Reveen continues the legacy in Prince George
Audiences could never forget Reveen but try being a Reveen. Imagine yourself behind the curtains of mystery that made for one of the most popular and enduring stage shows in Canadian history.
The man they call Reveen was an Australian immigrant who settled in New Brunswick where the family business is still seated. Peter Reveen was an illusionist and a hypnotist of the highest order. He was one of the founders of Magic Castle in Los Angeles, wrote the book The Superconscious World, won a Dragon Award for his contributions to the industry of performance magic, was the toast of Las Vegas where performance is king, but perhaps his greatest accomplishment was passing his legacy down to his children. He went behind the mortal curtain in 2013.
One of his sons, Peter Jr., became a member of the popular rock band Salty Dog.
Another of his four kids, Tyrone, joined show-biz in a different way at first, as head of Streamer Effects International. He patented the confetti cannon, for one thing, and so many more wild special effects for live shows. For all his childhood he was around the people, many of them famous and many of them unseen movers of the industry, and with the special effects company he was once again surrounded by the show-biz community.
But Tyrone Reveen had another urge. Behind the scenes was a successful spot for him but he knew the showmanship like his own bloodlfow. His dad didn’t so much prepare him for being a stage illusionist and hypnotist as he did just live it out with his family as a matter of normal life. Tyrone is one of those people who can fall asleep during a root canal because he knows how to talk himself into deep mental states as easily as changing his socks.
Designing and fabricating the machines of entertainment was fulfilling, but being the entertainer was like a full moon to a werewolf.
The Reveen show is now on the road again, and this time, it is the son under the familiar banner etched by the father. To stand in that spotlight though, having been one of the crew members his whole upbringing, always very close to the storm but never the lightning rod, required him to take to heart the words of his father. Remember, illusion and magic acts are tricks – hypnosis is not. He had to use it on himself in order to walk out into the centre of attention and profess to know what he was doing.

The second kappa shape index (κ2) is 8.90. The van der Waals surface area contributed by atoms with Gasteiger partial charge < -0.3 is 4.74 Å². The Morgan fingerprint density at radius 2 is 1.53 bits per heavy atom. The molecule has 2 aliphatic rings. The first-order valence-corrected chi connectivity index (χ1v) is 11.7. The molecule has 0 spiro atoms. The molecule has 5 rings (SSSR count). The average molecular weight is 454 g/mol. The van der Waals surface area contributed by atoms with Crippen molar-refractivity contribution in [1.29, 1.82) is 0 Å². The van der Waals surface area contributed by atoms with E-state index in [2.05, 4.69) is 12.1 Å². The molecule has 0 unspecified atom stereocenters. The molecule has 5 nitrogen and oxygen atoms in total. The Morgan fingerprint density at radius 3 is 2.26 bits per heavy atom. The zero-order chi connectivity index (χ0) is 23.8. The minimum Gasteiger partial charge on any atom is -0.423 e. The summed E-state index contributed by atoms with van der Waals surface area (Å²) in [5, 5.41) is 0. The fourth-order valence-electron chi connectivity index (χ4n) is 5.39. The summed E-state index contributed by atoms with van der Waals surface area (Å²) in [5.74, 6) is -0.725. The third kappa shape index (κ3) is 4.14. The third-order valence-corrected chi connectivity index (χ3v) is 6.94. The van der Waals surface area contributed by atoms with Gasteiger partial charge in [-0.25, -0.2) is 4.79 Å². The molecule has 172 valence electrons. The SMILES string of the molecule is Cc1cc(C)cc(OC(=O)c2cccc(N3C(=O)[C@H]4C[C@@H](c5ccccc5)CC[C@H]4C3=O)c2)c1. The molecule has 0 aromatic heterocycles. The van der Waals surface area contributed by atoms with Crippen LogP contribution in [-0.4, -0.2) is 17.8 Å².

“As I was rehearsing the show I would get a picture in my mind of the audience staring at me, and I would tell myself ‘they are all staring at you,’ and it’s not going to bother you. It’s part of the conditioning – the fact that I embraced it. And that is what the superconscious state is. It takes people into a deep state of relaxation through a series of positive suggestions, and then it convinces then that their negative selfconcious fears are a useless, destructive form of energy. You want to eliminate it from the way you think. Once you do that, you can be convinced, once you are alleviated from your negative fear, your sense of confidence can reach heights most people basically only dream of.”
The demonstration of that power is simple and comical. Reveen brings willing audience members on stage and together as a group, they are taken to their highly suggestible state. Then, the people on stage do things that are baffling, and far outside their normal inclinations, or even their previous capabilities. It’s proof of the untapped power of the human brain and it’s also a lot of fun. Reveen makes sure the behaviours in the spotlight are funny, never ill-tempered or in poor taste.
It’s made for a legacy. Many stage hypnotists have come after Reveen (the senior) but none have caught the international consciousness like he did. It was a show that promised adventure, wonder, and fun. It was also the perfect thing to use as a first date.
“I heard that story hundreds of times, as I grew up,” Reveen said. “It makes you feel that its all worth it, when you make people laugh and have a positive effect on people, and you’re part of the start of a relationship.”
There are relationships with places as well. When you tour enough to meet six million fans, the map gets a workout.
“This is the beauty of it,” said Reveen, looking at his Prince George calendar date. “My parents used to put us in boarding schools when they were doing heavy touring. One of them was in Vernon. I met some friends there from Prince George, the Swankys. I would spend my summers with the Swankys. I have the fondest memories of Prince George, as well as the dozens of times I was there with my father on tours. I just love Prince George, I can’t wait to get back there.”
The man they call Reveen will be at Vanier Hall on Saturday night.